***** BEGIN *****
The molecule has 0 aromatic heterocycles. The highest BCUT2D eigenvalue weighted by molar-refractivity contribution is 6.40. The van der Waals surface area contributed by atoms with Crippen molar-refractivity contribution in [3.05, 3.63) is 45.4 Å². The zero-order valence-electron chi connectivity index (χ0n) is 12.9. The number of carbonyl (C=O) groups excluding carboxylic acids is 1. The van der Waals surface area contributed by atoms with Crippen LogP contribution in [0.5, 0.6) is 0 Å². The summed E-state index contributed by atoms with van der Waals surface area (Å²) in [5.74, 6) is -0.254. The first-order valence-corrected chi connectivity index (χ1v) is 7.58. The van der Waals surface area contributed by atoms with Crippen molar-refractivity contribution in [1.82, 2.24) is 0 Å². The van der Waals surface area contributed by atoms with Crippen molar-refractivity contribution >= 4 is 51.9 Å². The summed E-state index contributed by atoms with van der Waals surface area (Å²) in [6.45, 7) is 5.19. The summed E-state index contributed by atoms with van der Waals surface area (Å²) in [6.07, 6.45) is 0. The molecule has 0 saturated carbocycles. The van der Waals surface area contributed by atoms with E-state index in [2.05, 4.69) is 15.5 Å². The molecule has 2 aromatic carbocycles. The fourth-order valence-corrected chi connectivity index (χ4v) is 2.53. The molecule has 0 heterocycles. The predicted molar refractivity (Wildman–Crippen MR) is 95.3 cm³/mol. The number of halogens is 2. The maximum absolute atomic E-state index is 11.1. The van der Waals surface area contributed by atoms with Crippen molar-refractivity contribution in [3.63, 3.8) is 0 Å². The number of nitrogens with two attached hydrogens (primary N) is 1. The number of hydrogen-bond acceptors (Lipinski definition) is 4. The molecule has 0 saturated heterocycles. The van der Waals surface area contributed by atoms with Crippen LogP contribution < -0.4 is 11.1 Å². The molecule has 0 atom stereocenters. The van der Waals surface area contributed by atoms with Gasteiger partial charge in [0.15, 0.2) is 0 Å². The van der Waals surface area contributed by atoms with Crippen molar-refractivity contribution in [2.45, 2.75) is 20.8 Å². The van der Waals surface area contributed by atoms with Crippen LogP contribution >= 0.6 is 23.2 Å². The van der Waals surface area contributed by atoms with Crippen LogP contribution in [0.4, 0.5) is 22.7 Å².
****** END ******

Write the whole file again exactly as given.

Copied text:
The molecule has 0 aromatic heterocycles. The highest BCUT2D eigenvalue weighted by molar-refractivity contribution is 6.40. The van der Waals surface area contributed by atoms with Crippen molar-refractivity contribution in [3.05, 3.63) is 45.4 Å². The zero-order valence-electron chi connectivity index (χ0n) is 12.9. The number of carbonyl (C=O) groups excluding carboxylic acids is 1. The van der Waals surface area contributed by atoms with Crippen LogP contribution in [0.5, 0.6) is 0 Å². The summed E-state index contributed by atoms with van der Waals surface area (Å²) in [5.74, 6) is -0.254. The first-order valence-corrected chi connectivity index (χ1v) is 7.58. The van der Waals surface area contributed by atoms with Crippen molar-refractivity contribution in [1.82, 2.24) is 0 Å². The van der Waals surface area contributed by atoms with Crippen molar-refractivity contribution >= 4 is 51.9 Å². The summed E-state index contributed by atoms with van der Waals surface area (Å²) in [6.45, 7) is 5.19. The summed E-state index contributed by atoms with van der Waals surface area (Å²) in [6.07, 6.45) is 0. The molecule has 0 saturated carbocycles. The van der Waals surface area contributed by atoms with E-state index in [2.05, 4.69) is 15.5 Å². The molecule has 2 aromatic carbocycles. The fourth-order valence-corrected chi connectivity index (χ4v) is 2.53. The molecule has 0 heterocycles. The predicted molar refractivity (Wildman–Crippen MR) is 95.3 cm³/mol. The number of halogens is 2. The maximum absolute atomic E-state index is 11.1. The van der Waals surface area contributed by atoms with Crippen molar-refractivity contribution in [3.63, 3.8) is 0 Å². The number of nitrogens with two attached hydrogens (primary N) is 1. The number of hydrogen-bond acceptors (Lipinski definition) is 4. The molecule has 0 saturated heterocycles. The van der Waals surface area contributed by atoms with Crippen LogP contribution < -0.4 is 11.1 Å². The molecule has 0 atom stereocenters. The van der Waals surface area contributed by atoms with Gasteiger partial charge in [0.15, 0.2) is 0 Å². The van der Waals surface area contributed by atoms with Crippen molar-refractivity contribution in [2.45, 2.75) is 20.8 Å². The van der Waals surface area contributed by atoms with Crippen LogP contribution >= 0.6 is 23.2 Å². The van der Waals surface area contributed by atoms with Crippen LogP contribution in [0.4, 0.5) is 22.7 Å².